The Great Northern Railway was petitioned by a group of Kremlin area residents in the spring of 1912 to build a depot at Kremlin. A hearing was held in Kremlin by the Railroad Commission of Montana regarding the request, which was in the form of a petition signed by 67 Kremlin area residents.
The matter was complicated by a second petition, signed by 33 Kremlin area residents, requesting that no action be yet taken in regards to the first petition.
And complicated still further by the puzzling fact that 18 signers of the second petition had also signed the first petition!?
BEFORE THE RAILROAD COMMISSION OF MONTANAKREMLIN, MONTANA, and Vicinity, Residents of,
By their petition filed February 3rd, 1912, Complainants allege that the business transacted with the railway company during the past year at Kremlin has averaged between $400.00 and $500.00 per month, which figure would be greatly augmented if an agent were stationed there. That the country tributary to Kremlin is fast settling up, and that the people are not being afforded "Reasonable Service."Hearing at Kremlin, April 4th, 1912,
As stated, complaint was filed February 3rd, 1912, signed by P. W. Bishop,. "For the petitioners," of which there were sixty-seven,
and on March 30th, 1912, another petition was presented by E. C. Carruth, bearing thirty-three signatures, eighteen of which were also signers of the original, requesting that no action be taken for the present, "Realizing that the business at Kremlin will not justify the construction of a standard depot at this time."
It was apparent that there were two factions interested, but the Commission could not, of course, withdraw the original complaint upon the request of another; the hearing was accordingly held as docketed.
Kremlin is a station located on the main line of the Great Northern Railway in Hill County, the nearest agencies being Gildford 10.1 miles west, and Havre 19.5 miles east, making the distance between open stations 29.6 miles.
The testimony offered was vague. No figures were available to show the number of acres plowed or seeded for this season's crop. The Commission was unable to learn the number of settlers or families in the territory tributary to that station. These items were variously "estimated" by witnesses, but no testimony was given upon which a tangible deduction could be made.
In a general way it may be said that the district for which Kremlin would be the logical railroad point extends from a line running north and south half way between Kremlin and Gildford, and a similar line half way between Kremlin and Havre;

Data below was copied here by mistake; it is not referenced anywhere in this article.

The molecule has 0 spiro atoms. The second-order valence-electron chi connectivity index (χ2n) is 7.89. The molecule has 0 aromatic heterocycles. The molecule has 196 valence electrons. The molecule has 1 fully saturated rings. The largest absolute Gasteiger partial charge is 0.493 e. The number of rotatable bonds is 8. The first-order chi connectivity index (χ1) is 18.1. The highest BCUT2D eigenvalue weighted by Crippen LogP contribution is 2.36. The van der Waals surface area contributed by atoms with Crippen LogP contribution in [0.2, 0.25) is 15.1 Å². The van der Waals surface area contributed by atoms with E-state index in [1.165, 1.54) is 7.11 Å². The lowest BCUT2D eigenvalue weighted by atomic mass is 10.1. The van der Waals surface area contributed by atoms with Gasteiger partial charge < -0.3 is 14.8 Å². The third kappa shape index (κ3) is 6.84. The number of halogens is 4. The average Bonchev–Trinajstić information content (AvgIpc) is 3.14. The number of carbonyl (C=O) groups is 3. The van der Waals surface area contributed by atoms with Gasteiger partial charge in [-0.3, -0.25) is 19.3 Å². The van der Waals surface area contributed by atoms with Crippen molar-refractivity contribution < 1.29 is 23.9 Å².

On the north the boundary is the Milk River, ten miles away, and on the south about the same distance, or half way to Box Elder.
North of the Milk river, which is an extensive agricultural section, would be tributary to Kremlin, if there were a bridge, but until there is some means is provided for crossing the river, the business must go to Havre.
The Commission was favorably impressed with the country surrounding Kremlin; there can be no question as to the productiveness of the soil, and in time there will be enough business to require the services of an agent; but, the testimony shows that most of the land was settled on in 1909 and 1910, no crops were raised in 1910, and practically nothing for shipment in 1911.
Petitioners' statement that the business transacted with the railway company averaged between four and five hundred dollars per month is correct, and the following tabulation shows the exact figures for year ending January 31st, 1912.
It will be noted that about 90 per cent of total freight earnings was revenue from freight received, due to incoming settlers' effects, machinery, etc.;
that is, the community had nothing to ship out, the average earnings to the railway company on outgoing business being less than forty dollars per month.
There is no depot at Kremlin; there is a cinder platform for the convenience of passengers, and where freight is loaded and unloaded. This platform is directly in front of and distant from the section house about sixty feet.
The large front room of the section house is set apart for a "waiting room" and is kept warm and comfortable at all times. This affords substantially the same protection and convenience to passengers as would a depot, with the exception that tickets are not on sale;
and as for freight business, the preceding statement speaks for itself.
There is no doubt but the Kremlin territory will later be developed and become productive, but we are of the opinion that this petition was made at least a year too soon, and in equity, upon the showing made and taking into consideration all of the conditions herein set forth, must dismiss the complaint.
The Secretary is directed to serve upon the parties hereto a true and certified copy of this Report.THE BOARD OF RAILROAD COMMISSIONERS OF THE STATE OF MONTANA.
The Great Northern Railway Historical Society archives show an "Application For Expenditure" (AFE) file for Kremlin for 1913, to: "Construct passenger and freight depot, 30' x 48', with gravel and frame platform." So Kremlin finally got its Depot!